Legionella seasonality

Public Health England regularly releases statistics on the number of cases of Legionnaires’ disease in England and Wales. The graph above is from the 2018 statistics covering both 2017 and 2018, it clearly shows a seasonal pattern of Legionnaires’ disease.

This seasonality in England and Wales shows a similar pattern year on year, with June to October being the peak months. Previously the PHE have said this seasonality is due to meteorological factors but what does this mean?

A 2016 Latvian paper (Influence of sampling season and sampling protocol on detection of Legionella contamination in hot water. Pule et al, 2016) concluded that:

“Our results showed significantly higher (p< 0.05) occurrence of L. pneumophila in summer. This is in accordance with the results of other studies, which found a peak in L. pneumophila contamination during the summer (Blanky, 2015), and have supported the opinion that conditions in water supply systems are not constant…”

So the phenomenon is not limited to England and Wales, seasonality exists in many countries with the above paper suggesting it is due to water supply systems are not constant.

What could cause these effects? One obvious cause is the variation in water temperature in the cold water storage system throughout the year. There have been several papers describing this effect, for example “Present-day monitoring underestimates the risk of exposure to pathogenic bacteria from cold water storage tanks. Peter and Routledge. 2017” which demonstrated this phenomenon was compounded when stagnation also occurs.

Another cause is weather patterns, particularly wet, warm, and humid weather, as described in “Weather-Dependent Risk for Legionnaires’ Disease, United States. Simmering et al, 2017”. This will allow Legionella bacteria to survive in aerosols and to be transmitted further distances once released from their source, such as a cooling tower.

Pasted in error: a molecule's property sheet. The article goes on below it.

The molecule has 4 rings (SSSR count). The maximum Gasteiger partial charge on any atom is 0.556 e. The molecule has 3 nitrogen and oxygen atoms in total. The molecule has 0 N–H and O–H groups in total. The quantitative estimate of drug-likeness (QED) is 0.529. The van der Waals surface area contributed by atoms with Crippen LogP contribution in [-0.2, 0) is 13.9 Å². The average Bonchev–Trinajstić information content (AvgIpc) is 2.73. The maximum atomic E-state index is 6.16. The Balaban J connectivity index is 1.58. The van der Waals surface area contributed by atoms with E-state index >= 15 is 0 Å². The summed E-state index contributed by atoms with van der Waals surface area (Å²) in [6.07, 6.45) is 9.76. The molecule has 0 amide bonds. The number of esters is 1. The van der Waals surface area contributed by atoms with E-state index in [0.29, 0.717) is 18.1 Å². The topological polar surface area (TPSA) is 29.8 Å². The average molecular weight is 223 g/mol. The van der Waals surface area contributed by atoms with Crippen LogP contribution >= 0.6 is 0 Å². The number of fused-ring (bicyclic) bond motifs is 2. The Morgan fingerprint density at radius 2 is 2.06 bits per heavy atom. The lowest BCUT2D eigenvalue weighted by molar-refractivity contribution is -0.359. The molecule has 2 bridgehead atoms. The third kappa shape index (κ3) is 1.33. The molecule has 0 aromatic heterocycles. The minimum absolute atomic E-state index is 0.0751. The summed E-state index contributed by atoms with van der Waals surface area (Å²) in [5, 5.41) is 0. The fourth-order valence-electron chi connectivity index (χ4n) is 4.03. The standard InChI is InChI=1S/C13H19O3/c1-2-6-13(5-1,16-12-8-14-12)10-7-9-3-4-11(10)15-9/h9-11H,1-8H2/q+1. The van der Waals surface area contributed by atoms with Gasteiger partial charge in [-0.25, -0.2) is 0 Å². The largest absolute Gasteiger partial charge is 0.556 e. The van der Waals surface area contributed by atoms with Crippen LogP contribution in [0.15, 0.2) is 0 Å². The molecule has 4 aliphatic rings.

The European Technical Guidelines for the prevention, control and investigation of infections caused by Legionella species, 2017, also described risk factors as including seasonality of holiday venues which can lead to a risk of stagnation and biofilms that support Legionella growth…holiday makers are more likely to use spa pools and swimming pools with water features and to visit warmer climates where cold water temperatures exceed 20oC.

The balance of opinions appears to be that warmer temperatures found in the summer months encourage the proliferation of Legionella bacteria which is then exacerbated by water stagnation and a lack of guidance in some countries to keep water systems clean.

If you would like help and guidance on how to minimise the risk of Legionella bacteria on your site then contact Collaton Consultancy Limited on general@collatonconsultancy.com. We offer training, advice and technical support on how to keep your systems clean.




  1. Thank you for your report. In the United States I notice a rise in numbers during July (when I was struck down) and August, the 2 hottest months of the year. I wish more could be done to learn more about this life-threatening illness!


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